Miller's Dale Quarry, Mark Hamblin

Miller's Dale Quarry, Mark Hamblin

Common spotted orchid, Derbyshire Wildlife Trust

Common spotted orchid, Derbyshire Wildlife Trust

Red tailed bumblebee, Jon Hawkins, Surrey Hills Photography

Red tailed bumblebee, Jon Hawkins, Surrey Hills Photography 

A disused quarry now inhabited by many unusual plants and animals. Situated along the Monsal Trail its part of a string of nature reserves along the trail and a real treat just off the beaten track!

Location

Just off the Monsal Trail.
Wye Valley
Miller’s Dale car park, SK17 8SN
Buxton
Derbyshire

OS Map Reference

SK 1380 7326
A static map of Miller's Dale Quarry

Know before you go

Size
24 hectares

Entry fee

No

Parking information

Miller’s Dale car park, SK17 8SN is a great place to start your adventure.

Grazing animals

Yes

Walking trails

The quarry edge can be hazardous. To avoid danger please keep to the paths

Access

Access is just off the Monsal Trail. Whilst the trail is accessible, the reserve is not easy to negotiate in a wheelchair or with a pushchair. 

Dogs

On a lead

When to visit

Opening times

Open at all times

Best time to visit

Summer for wild flowers, orchids and birdsong

About the reserve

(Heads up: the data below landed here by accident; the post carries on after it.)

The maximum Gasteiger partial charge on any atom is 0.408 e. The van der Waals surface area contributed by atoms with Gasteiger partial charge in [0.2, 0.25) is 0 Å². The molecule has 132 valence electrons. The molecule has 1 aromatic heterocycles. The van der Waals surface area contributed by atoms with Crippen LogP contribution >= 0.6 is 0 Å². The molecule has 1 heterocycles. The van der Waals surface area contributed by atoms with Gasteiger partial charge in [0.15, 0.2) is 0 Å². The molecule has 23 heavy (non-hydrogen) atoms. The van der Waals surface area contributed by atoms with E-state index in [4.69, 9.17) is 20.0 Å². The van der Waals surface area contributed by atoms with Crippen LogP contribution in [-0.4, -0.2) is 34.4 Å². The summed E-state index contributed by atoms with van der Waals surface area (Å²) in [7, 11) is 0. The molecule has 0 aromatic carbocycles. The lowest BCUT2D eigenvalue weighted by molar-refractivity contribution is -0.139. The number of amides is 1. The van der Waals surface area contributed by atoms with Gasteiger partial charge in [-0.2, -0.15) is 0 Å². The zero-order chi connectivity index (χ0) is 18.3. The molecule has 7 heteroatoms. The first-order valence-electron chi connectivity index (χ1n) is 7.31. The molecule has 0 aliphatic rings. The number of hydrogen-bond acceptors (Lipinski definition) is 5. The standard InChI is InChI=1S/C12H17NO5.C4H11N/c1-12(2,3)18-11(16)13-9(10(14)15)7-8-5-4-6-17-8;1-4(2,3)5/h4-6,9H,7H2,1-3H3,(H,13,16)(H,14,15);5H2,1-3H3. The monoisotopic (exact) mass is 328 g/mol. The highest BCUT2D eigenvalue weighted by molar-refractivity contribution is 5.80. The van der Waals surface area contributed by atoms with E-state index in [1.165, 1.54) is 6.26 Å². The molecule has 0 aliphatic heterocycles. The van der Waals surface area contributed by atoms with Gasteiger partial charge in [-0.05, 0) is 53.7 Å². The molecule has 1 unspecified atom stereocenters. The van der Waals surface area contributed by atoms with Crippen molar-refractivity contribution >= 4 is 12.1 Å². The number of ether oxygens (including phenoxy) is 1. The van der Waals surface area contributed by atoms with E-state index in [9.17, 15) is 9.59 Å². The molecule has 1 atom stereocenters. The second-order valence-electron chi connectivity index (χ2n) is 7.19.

Until 1930 Miller's Dale was a bustling limestone quarry, with smoke billowing from the kilns and quarrymen hauling limestone to be burnt.

Things have certainly changed since those days. With the departure of the quarrymen, nature has taken hold and the quarry is now inhabited by many unusual plants and animals.

The quarry floor is a special place, and the best time to enjoy it is on a hot July day when the scent of fragrant orchids fills the air. Walk carefully here to avoid treading on these delicate plants. Many other wild flowers flourish on the poor soil, where they do not have to compete with other plants and grasses.

From early summer the reserve puts on a colourful show, with cowslips, early purple orchids, harebells and wild strawberries among the flowers that grow here. As you enter the reserve you climb wooded slopes where ash, hazel and willow have established themselves.

Other parts of the reserve have not been affected by the lime industry and very different plants grow here. Look for valerian, rosebay willowherb and lady's bedstraw, among others. With such a variety of plants around the reserve, it is a haven for insects.

On a sunny summer's day you'll see butterflies such as the common blue, as well as the day-flying six-spot burnet moth. The quarry face contains crevices which provide safe nest sites for jackdaws and sometimes a pair of kestrels. Watch the sky above for swifts feeding on insects. Sometimes in the spring the concessionary path through the quarry is closed to protect nesting birds, please contact us for further details.

Contact us

Derbyshire Wildlife Trust
Contact number: 01773 881188

Environmental designation

Site of Special Scientific Interest (SSSI)